Picture this: Stuck on a five lane highway in Los Angeles in excessive traffic, on a day where the climate crisis is bringing us a 100+ degree heatwave, a husband and wife suddenly start arguing about where to park, upon arriving an hour late to an event.

Suddenly, a simple situation turns into a heated argument. “You always start a fight before we go into an event! I’m never bringing you again!” says the husband.

The wife, shaken by the sudden explosion says “Fine! Go in without me!”.

What’s really happening here? Is this a couple on the brink of collapse? Are they just bad communicators? What pops into your head as you read this question? Are they doomed?

Better yet, have you ever found yourself suddenly fighting with, or running from, the one you love? 

Maybe you’ve experienced this with your spouse, parent, child or friend. If so, do you try and analyze it, wondering if this is the sign of a poor match or a failed relationship? Why is it that we can so quickly melt-down into arguments that appear out of the blue?

While modern psychology may tell us that unresolved issues are at play, which may certainly be the case, what Polyvagal Theory shows us is that in these scenarios, what is often at cause is nervous system dysregulation.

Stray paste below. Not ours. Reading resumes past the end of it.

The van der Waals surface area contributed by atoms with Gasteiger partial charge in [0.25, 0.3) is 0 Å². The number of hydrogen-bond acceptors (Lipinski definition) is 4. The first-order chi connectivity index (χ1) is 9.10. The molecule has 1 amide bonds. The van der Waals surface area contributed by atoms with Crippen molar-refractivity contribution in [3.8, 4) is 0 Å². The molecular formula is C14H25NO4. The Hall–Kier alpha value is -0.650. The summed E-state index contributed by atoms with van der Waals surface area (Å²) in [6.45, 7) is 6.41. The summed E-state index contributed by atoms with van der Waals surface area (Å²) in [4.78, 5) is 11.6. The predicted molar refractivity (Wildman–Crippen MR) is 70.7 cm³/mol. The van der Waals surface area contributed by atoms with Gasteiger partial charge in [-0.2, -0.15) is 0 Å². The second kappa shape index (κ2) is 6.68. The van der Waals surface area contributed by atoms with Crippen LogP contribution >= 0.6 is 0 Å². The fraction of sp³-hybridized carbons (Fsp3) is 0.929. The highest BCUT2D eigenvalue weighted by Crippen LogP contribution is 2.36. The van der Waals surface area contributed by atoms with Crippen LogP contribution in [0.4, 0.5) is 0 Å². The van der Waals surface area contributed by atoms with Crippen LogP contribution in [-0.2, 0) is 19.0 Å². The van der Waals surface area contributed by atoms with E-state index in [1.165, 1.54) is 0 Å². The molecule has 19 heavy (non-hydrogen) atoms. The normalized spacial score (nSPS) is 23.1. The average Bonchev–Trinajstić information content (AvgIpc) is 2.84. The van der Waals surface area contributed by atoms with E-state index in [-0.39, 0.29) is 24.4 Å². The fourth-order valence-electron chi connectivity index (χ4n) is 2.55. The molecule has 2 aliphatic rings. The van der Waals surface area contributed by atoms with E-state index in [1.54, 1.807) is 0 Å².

You see, there is an automatic, unconscious conversation that is happening all of the time between us humans. An inborn survival response is constantly tracking for cues of safety or threat, connection or danger.  It does this through this amazing process called neuroception, which happens just below the level of conscious awareness, and is constantly tracking three different areas simultaneously, every second of our life.

  • Inside our body (tracking changes in our body temperature, heart rate, breathing and other physiological functions)
  • Outside environment (scanning for noises, sounds, lights, scents that might tell us if something is off)
  • Between others (taking in the person’s facial expressions, vocal tones and body movements and more).

When we perceive a threat in any of these three areas, whether real or imagined, our body naturally goes into a survival response, which immediately sends us into flight, fight, flee, freeze or fawn.

As a relationship specialist, woman-centered coach and practitioner of Polyvagal Theory, I have learned to deeply respect the role of our autonomic nervous system and the crucial role of this in our relationships.